If Sawgrass is a golf course instead of a torture chamber, you couldn't get very many touring pros to agree. If Sawgrass is not Vincent Price's front yard, then what is it? An alligator farm? A reptile exhibit? Such thoughts came frequently last week during the funniest four days—ever—in the long life of the PGA tour, when an event called the Tournament Players Championship had what in effect was its real inaugural. Another of those under-30 guys survived to be pronounced the winner. Mark Hayes. But the true victor of the tournament played near Jacksonville was the course, Sawgrass, because when last seen most of the best golfers in the world were still poking around in the dunes and marshes looking for their egos.
Maybe it was appropriate that Mark Hayes, who is one of the most invisible players on the tour, became the champion. You had to hide and sneak around Sawgrass to endure it. For three rounds and practically half of Sunday's final 18, Hayes wasn't even known to be in the tournament. An even more obscure young man named Mike McCullough had been leading since his opening-day 66, but he was surrounded by a rather fashionable cast, and it was expected that eventually McCullough would go the way of the coots fluttering up out of the landscape. And then Tom Watson or Hale Irwin or Jack Nicklaus would take the $60,000 first prize and the title of a tournament that yearns to be thought of as something at least as sacred to the game as Hell Bunker at St. Andrews or PGA Commissioner Deane Beman's leisure suits.
On Sunday when McCullough did, in fact, begin to stumble, and Watson went to the last nine holes with a two-stroke lead, all seemed right with the world. But then these weird things started to happen, as they had been happening all week. Watson, who had tap-danced so beautifully through the bunkers and other menaces of Sawgrass for so long, got his comeuppance. He bogeyed four out of five holes as he started off on the back nine with a series of bad shots and bad breaks, and the next thing anyone knew Hayes grabbed the lead with, as someone mentioned, a flurry of charging pars. Hayes, who at least knew how to win golf tournaments—he had won twice on the tour last year—finished with a relatively uneventful par 72 for a total of 289, one over par, and took the title with what appeared to be unflappable ease. If Bruce Devlin (low announcer, low architect, low Australian, low plumber) and Hale Irwin had only driven into the fairway and not the water on the last hole, the outcome could have been different. But both bogeyed what many considered a birdie hole.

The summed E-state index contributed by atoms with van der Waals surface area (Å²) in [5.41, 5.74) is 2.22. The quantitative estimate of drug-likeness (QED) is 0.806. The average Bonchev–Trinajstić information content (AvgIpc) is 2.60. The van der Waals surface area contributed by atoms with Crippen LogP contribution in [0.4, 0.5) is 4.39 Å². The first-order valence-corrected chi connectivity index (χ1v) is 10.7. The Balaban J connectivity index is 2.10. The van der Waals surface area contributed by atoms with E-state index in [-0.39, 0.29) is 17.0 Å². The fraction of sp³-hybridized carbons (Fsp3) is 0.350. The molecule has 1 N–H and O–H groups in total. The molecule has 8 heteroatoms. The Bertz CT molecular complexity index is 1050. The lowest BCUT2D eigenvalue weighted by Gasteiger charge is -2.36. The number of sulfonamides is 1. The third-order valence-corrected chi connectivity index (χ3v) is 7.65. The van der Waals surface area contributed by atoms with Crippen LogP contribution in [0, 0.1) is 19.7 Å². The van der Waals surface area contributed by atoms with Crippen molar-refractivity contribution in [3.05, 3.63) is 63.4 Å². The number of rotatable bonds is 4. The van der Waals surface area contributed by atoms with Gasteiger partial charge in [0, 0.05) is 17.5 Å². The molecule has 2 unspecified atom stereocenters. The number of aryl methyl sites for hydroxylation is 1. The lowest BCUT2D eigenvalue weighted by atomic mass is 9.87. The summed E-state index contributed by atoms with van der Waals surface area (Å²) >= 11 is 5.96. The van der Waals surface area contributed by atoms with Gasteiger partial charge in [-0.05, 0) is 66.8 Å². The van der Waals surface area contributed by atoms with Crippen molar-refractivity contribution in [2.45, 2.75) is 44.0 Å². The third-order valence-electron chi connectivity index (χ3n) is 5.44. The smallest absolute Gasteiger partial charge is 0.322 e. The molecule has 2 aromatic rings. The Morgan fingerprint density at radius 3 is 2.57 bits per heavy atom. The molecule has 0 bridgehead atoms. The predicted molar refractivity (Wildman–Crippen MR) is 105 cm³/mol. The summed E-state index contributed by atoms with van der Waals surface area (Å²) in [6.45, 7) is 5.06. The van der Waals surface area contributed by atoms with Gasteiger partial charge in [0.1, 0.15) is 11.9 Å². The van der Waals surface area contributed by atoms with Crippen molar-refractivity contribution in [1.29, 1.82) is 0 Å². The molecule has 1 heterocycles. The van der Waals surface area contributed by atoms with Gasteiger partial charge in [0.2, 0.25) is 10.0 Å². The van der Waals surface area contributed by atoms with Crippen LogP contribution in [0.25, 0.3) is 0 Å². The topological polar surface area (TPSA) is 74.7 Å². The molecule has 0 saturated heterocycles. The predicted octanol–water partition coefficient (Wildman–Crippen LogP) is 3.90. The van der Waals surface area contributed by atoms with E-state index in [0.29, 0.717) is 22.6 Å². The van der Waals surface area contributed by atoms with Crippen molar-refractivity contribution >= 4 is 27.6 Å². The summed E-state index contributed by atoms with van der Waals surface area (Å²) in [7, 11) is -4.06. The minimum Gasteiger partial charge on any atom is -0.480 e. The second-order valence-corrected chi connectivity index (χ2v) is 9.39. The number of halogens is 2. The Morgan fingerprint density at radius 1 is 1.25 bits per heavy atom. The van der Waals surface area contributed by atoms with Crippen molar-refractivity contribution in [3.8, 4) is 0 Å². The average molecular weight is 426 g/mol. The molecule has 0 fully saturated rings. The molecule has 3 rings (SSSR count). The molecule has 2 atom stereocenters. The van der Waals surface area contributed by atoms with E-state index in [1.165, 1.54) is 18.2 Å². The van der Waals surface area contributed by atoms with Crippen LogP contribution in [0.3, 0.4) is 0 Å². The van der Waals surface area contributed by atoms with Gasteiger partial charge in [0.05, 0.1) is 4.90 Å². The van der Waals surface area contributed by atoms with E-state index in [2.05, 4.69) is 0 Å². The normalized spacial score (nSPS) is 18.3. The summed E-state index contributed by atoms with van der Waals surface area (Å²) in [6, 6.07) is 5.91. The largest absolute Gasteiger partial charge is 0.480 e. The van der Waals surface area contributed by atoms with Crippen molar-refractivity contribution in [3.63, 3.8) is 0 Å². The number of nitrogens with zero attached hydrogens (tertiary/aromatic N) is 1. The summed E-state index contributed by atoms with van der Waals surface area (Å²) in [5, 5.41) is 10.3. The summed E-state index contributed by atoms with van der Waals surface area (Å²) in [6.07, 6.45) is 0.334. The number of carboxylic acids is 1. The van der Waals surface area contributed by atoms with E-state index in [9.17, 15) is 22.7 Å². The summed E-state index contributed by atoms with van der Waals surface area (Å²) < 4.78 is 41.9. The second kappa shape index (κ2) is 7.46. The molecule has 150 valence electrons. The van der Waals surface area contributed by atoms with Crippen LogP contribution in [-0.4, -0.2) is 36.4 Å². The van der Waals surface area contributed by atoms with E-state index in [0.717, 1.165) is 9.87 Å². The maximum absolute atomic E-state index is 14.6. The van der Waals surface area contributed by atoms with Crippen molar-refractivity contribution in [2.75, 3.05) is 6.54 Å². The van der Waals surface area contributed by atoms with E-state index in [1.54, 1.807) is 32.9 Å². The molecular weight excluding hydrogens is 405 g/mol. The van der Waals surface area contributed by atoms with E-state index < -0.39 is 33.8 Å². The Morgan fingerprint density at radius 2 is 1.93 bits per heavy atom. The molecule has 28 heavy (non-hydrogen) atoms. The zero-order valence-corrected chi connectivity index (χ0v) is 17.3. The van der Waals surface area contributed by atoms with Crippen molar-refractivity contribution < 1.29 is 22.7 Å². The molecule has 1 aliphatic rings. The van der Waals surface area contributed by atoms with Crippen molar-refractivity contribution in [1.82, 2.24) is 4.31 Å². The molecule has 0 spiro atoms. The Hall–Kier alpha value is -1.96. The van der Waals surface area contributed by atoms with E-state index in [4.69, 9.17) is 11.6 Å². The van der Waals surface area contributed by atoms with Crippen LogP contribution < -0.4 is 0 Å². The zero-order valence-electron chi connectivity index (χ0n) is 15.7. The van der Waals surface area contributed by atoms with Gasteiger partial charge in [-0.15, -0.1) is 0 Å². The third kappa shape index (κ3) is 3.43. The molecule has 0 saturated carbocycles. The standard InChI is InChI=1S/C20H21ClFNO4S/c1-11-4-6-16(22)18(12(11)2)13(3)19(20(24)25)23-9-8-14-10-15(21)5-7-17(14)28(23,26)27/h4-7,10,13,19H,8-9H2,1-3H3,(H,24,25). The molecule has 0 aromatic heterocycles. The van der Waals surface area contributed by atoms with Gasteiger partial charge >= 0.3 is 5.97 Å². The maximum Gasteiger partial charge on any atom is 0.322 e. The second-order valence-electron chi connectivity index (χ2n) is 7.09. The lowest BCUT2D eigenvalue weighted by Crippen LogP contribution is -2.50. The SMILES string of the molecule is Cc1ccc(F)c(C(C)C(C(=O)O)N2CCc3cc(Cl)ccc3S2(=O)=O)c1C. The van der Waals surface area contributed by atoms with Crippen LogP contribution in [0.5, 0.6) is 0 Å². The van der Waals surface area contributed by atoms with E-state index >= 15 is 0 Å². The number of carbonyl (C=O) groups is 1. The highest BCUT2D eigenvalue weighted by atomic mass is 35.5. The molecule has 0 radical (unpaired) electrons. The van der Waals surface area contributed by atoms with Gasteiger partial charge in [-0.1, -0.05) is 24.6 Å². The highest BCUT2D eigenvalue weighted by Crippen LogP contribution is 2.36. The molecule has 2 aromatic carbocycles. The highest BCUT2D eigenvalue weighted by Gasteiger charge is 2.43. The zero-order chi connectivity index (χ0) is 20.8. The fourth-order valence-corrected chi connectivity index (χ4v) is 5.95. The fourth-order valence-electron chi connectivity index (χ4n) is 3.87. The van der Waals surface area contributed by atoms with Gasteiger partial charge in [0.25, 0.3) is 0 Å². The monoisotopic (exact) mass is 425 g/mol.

No one can tell much about Mark Hayes. He certainly has a fine game, a solid swing, but he goes along in one of those brimmed hats, and some say the most interesting words he ever uttered were "thank you" when his high school bestowed a diploma on him. But Hayes didn't have to say much at Sawgrass. Conceivably, his words couldn't have been heard, anyhow, with all the yelling by the rest of the field. Right up to the last splash.
March 28, 1977
It was just as well that a guy won who played under the wind and away from the crowd, for he didn't distract from the important thing, which was what will become of the TPC. The championship has had a bruised and battered past. From the beginning it claimed "major" status, insinuating that it deserved to be thought of in the same class with the Masters, the U.S. and British Opens and the National PGA. A sort of Grand Slam Plus One. It didn't ask anyone, by the way. It just claimed it, primarily on the basis that the tournament was a big-money event to be played on tough courses with the best field you could assemble. This was all true. But major status will only come with age and refinements that will be made over the years, if at all. Only public taste and to some extent the attitude of the press will ultimately decide the proper place of the TPC. Possibly the world doesn't need a fifth major, and it will have to settle down on that plateau of annual competitions that are thought of as "significant." Better than a Doral or a Kemper, of course, but hardly a Masters. Somewhere in between.
There is another possibility, one the PGA finds utterly revolting. The TPC could one day replace the PGA Championship in the minds of those who concern themselves with what is major and what is not. The TPC has the format to do so because it is designed to keep out, shall we say, the riffraff.
There is only one way to get into the TPC and that is to be one of the current best golfers on the planet, one of the top 144 money winners during the previous year. Compared to the PGA, the kind of players this eliminates is fascinating. The TPC does not have such rough elements as the champions of the 39 PGA sections, the 25 low scorers and ties in the last PGA Club Professional Championship, all former PGA champions (alive or dead) and the resident professional. In brief, no club pros, no accidents, no legacies.